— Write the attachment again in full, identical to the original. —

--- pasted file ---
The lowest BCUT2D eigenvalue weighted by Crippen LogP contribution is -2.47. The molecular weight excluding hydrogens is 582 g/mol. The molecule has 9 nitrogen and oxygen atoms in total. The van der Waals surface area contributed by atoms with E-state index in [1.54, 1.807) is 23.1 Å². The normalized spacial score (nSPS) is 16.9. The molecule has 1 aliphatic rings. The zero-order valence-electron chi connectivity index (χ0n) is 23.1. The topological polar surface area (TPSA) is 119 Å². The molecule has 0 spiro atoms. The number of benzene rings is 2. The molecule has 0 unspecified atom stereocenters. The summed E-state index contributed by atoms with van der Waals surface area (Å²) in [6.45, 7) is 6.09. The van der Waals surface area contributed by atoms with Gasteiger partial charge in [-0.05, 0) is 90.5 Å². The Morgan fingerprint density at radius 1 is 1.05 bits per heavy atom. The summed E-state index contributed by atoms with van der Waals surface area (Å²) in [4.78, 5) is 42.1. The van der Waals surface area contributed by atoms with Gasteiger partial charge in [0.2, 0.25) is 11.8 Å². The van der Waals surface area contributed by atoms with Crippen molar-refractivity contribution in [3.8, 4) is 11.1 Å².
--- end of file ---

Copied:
The lowest BCUT2D eigenvalue weighted by Crippen LogP contribution is -2.47. The molecular weight excluding hydrogens is 582 g/mol. The molecule has 9 nitrogen and oxygen atoms in total. The van der Waals surface area contributed by atoms with E-state index in [1.54, 1.807) is 23.1 Å². The normalized spacial score (nSPS) is 16.9. The molecule has 1 aliphatic rings. The zero-order valence-electron chi connectivity index (χ0n) is 23.1. The topological polar surface area (TPSA) is 119 Å². The molecule has 0 spiro atoms. The number of benzene rings is 2. The molecule has 0 unspecified atom stereocenters. The summed E-state index contributed by atoms with van der Waals surface area (Å²) in [6.45, 7) is 6.09. The van der Waals surface area contributed by atoms with Gasteiger partial charge in [-0.05, 0) is 90.5 Å². The Morgan fingerprint density at radius 1 is 1.05 bits per heavy atom. The summed E-state index contributed by atoms with van der Waals surface area (Å²) in [4.78, 5) is 42.1. The van der Waals surface area contributed by atoms with Gasteiger partial charge in [0.2, 0.25) is 11.8 Å². The van der Waals surface area contributed by atoms with Crippen molar-refractivity contribution in [3.8, 4) is 11.1 Å².